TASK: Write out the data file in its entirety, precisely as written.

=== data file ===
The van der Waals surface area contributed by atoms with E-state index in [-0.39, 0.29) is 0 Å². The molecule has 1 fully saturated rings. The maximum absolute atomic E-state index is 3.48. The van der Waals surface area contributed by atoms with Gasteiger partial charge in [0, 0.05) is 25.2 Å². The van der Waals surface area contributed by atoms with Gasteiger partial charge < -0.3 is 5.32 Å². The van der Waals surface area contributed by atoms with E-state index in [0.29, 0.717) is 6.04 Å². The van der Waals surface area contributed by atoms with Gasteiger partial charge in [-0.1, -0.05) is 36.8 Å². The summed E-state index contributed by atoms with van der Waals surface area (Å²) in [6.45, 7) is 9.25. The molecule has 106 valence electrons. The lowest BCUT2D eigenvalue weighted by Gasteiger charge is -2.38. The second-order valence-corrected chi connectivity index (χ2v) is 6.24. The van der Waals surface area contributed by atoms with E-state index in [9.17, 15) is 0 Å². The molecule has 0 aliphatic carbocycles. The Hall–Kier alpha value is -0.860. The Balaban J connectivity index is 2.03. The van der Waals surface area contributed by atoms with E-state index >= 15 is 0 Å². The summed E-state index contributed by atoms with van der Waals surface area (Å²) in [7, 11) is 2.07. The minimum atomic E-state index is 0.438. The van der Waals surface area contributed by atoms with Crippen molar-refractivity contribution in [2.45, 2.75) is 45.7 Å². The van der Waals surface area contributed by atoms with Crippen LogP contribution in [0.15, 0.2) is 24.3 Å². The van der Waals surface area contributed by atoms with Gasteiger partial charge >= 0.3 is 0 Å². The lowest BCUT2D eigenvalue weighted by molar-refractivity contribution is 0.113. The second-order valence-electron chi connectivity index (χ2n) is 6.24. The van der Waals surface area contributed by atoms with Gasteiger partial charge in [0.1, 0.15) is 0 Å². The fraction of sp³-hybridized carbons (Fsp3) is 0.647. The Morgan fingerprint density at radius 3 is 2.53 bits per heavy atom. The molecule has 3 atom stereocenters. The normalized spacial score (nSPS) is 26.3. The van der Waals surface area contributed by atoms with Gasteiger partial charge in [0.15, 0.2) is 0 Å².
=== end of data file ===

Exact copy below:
The van der Waals surface area contributed by atoms with E-state index in [-0.39, 0.29) is 0 Å². The molecule has 1 fully saturated rings. The maximum absolute atomic E-state index is 3.48. The van der Waals surface area contributed by atoms with Gasteiger partial charge in [0, 0.05) is 25.2 Å². The van der Waals surface area contributed by atoms with Gasteiger partial charge < -0.3 is 5.32 Å². The van der Waals surface area contributed by atoms with E-state index in [0.29, 0.717) is 6.04 Å². The van der Waals surface area contributed by atoms with Gasteiger partial charge in [-0.1, -0.05) is 36.8 Å². The summed E-state index contributed by atoms with van der Waals surface area (Å²) in [6.45, 7) is 9.25. The molecule has 106 valence electrons. The lowest BCUT2D eigenvalue weighted by Gasteiger charge is -2.38. The second-order valence-corrected chi connectivity index (χ2v) is 6.24. The van der Waals surface area contributed by atoms with E-state index in [9.17, 15) is 0 Å². The molecule has 0 aliphatic carbocycles. The Hall–Kier alpha value is -0.860. The Balaban J connectivity index is 2.03. The van der Waals surface area contributed by atoms with E-state index >= 15 is 0 Å². The summed E-state index contributed by atoms with van der Waals surface area (Å²) in [7, 11) is 2.07. The minimum atomic E-state index is 0.438. The van der Waals surface area contributed by atoms with Crippen molar-refractivity contribution in [2.45, 2.75) is 45.7 Å². The van der Waals surface area contributed by atoms with Crippen LogP contribution in [0.15, 0.2) is 24.3 Å². The van der Waals surface area contributed by atoms with Gasteiger partial charge >= 0.3 is 0 Å². The lowest BCUT2D eigenvalue weighted by molar-refractivity contribution is 0.113. The second-order valence-electron chi connectivity index (χ2n) is 6.24. The van der Waals surface area contributed by atoms with Gasteiger partial charge in [0.1, 0.15) is 0 Å². The fraction of sp³-hybridized carbons (Fsp3) is 0.647. The Morgan fingerprint density at radius 3 is 2.53 bits per heavy atom. The molecule has 3 atom stereocenters. The normalized spacial score (nSPS) is 26.3. The van der Waals surface area contributed by atoms with Gasteiger partial charge in [0.15, 0.2) is 0 Å².